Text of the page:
Of course, there are significant challenges ahead before immigration reform can be signed into law. Yet there are several reasons to hope and believe that immigration reform could happen this year. Political decisions are often if not always driven by electoral reality, and our politicians—even in Tennessee—have been noticing some changes in our area and nationally. We have changed demographically: immigration rates have been higher in the Southeast during the past ten years. We are a much more ethnically and racially diverse community. And the voting rolls are beginning to reflect that change. We have changed economically; immigration has provided a stronger and more diverse workforce for a number of area businesses, and immigrants pay more than their fair share of taxes, especially in a sales-tax-dependent state like Tennessee. Immigration continues to be a positive economic driver in the local and state economy. And we have changed culturally; immigration has been an integral part of our cultural mix since the first Native American — European encounters in the 1500s. Chattanooga’s history has had a robust cultural mix ever since. Those changes haven’t gone unnoticed—Tennessee groups supporting immigration reform this year include unlikely allies across the political spectrum.
The 800 pages of Senate Bill 744
S.B.744, the “Border Security, Economic Opportunity, and Immigration Modernization Act” has four major sections, each dealing with specific issues in the immigration area.
Title I (Border Security) includes requirements for various border plans, triggers, and the structure for Department of Homeland Security oversight. Title II (Immigrant Visas) deals with the legalization of the current undocumented population, the regulation of future legal immigration flows, and the integration of newcomers. Title III (Interior Enforcement) addresses workforce issues such as E-Verify, humanitarian reforms, and due process protections. Title IV (Reforms to Nonimmigrant Visa Programs) addresses existing visa programs for nonimmigrant workers and creates a new “W” visa for lesser-skilled workers (such as the “blue card” for undocumented farm workers) and includes a startup visa provision for entrepreneurs from other countries who create jobs and raise more than $500, 000 in capital.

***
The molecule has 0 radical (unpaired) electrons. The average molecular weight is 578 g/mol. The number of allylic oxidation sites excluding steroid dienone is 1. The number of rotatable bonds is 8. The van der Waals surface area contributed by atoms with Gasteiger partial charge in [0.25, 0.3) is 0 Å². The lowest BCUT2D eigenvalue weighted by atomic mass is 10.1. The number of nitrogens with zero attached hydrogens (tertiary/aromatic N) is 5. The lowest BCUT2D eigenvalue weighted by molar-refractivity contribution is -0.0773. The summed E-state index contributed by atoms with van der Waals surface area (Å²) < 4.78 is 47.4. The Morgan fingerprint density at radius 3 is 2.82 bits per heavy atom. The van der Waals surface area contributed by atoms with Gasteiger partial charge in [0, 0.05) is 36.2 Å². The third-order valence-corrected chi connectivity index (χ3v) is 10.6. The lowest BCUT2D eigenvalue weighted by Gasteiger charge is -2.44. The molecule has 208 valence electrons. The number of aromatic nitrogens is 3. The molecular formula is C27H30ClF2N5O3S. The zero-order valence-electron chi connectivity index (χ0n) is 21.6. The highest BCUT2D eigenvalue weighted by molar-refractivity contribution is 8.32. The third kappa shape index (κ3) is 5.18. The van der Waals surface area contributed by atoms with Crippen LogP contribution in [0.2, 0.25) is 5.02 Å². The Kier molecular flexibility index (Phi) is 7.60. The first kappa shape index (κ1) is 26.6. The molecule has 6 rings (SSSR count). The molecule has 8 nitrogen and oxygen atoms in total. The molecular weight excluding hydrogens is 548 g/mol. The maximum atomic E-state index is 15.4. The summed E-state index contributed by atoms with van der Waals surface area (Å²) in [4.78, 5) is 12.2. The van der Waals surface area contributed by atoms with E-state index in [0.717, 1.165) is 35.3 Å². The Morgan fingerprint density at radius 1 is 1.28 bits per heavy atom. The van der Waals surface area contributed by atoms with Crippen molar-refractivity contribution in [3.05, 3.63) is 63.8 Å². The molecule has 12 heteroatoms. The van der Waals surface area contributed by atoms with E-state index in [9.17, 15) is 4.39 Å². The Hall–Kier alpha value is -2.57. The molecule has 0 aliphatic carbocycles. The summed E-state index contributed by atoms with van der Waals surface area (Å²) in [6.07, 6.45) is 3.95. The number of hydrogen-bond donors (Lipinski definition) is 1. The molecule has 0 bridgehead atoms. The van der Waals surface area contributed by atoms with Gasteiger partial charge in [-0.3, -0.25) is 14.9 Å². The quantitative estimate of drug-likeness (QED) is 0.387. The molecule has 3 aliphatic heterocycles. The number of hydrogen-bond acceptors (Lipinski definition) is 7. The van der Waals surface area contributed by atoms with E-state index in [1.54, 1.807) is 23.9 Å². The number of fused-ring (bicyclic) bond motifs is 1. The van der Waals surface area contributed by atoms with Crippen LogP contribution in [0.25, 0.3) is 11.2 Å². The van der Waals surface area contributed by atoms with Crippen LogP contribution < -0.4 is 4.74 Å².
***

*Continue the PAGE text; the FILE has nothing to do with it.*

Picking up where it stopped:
There are arguable flaws in the bill, most concerned with arbitrary cut-off dates on applications and limits on visas in some areas. And border security spending is still driven more by political expediency rather than data and qualitative research, as was made clear during the discussion and amendment process in the Senate Judiciary committee. This is nothing new, as most immigration bills since the late 19th century have reflected the political needs and prejudices of their day, especially in the allotment of visas for different groups and nationalities.
Still, most analysts agree that S.B. 744 would fundamentally rebuild the nation’s broken-down, irrational, and politically driven immigration system in positive and substantive ways. It would also provide an opportunity to remove (or at least tone down) immigration reform as a political issue and offer 11 million of our undocumented neighbors a chance to fully participate in the American economy and society. And that certainly includes the Dreamers, nationally, statewide and here in Chattanooga.